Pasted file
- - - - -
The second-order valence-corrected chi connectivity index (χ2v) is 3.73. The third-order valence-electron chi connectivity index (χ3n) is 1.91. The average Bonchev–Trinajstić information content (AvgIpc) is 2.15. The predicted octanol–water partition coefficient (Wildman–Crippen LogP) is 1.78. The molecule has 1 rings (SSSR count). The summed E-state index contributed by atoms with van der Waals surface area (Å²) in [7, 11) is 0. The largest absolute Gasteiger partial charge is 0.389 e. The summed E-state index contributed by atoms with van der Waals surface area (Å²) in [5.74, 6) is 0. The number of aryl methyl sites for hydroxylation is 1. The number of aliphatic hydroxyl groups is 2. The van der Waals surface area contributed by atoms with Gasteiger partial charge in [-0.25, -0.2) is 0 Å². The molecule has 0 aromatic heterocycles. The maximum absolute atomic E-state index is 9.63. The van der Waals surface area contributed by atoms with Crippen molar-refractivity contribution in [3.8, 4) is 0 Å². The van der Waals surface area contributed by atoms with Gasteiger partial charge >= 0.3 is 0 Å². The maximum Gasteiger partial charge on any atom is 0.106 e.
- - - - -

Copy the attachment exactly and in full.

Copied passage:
The second-order valence-corrected chi connectivity index (χ2v) is 3.73. The third-order valence-electron chi connectivity index (χ3n) is 1.91. The average Bonchev–Trinajstić information content (AvgIpc) is 2.15. The predicted octanol–water partition coefficient (Wildman–Crippen LogP) is 1.78. The molecule has 1 rings (SSSR count). The summed E-state index contributed by atoms with van der Waals surface area (Å²) in [7, 11) is 0. The largest absolute Gasteiger partial charge is 0.389 e. The summed E-state index contributed by atoms with van der Waals surface area (Å²) in [5.74, 6) is 0. The number of aryl methyl sites for hydroxylation is 1. The number of aliphatic hydroxyl groups is 2. The van der Waals surface area contributed by atoms with Gasteiger partial charge in [-0.25, -0.2) is 0 Å². The molecule has 0 aromatic heterocycles. The maximum absolute atomic E-state index is 9.63. The van der Waals surface area contributed by atoms with Crippen molar-refractivity contribution in [3.8, 4) is 0 Å². The van der Waals surface area contributed by atoms with Gasteiger partial charge >= 0.3 is 0 Å². The maximum Gasteiger partial charge on any atom is 0.106 e.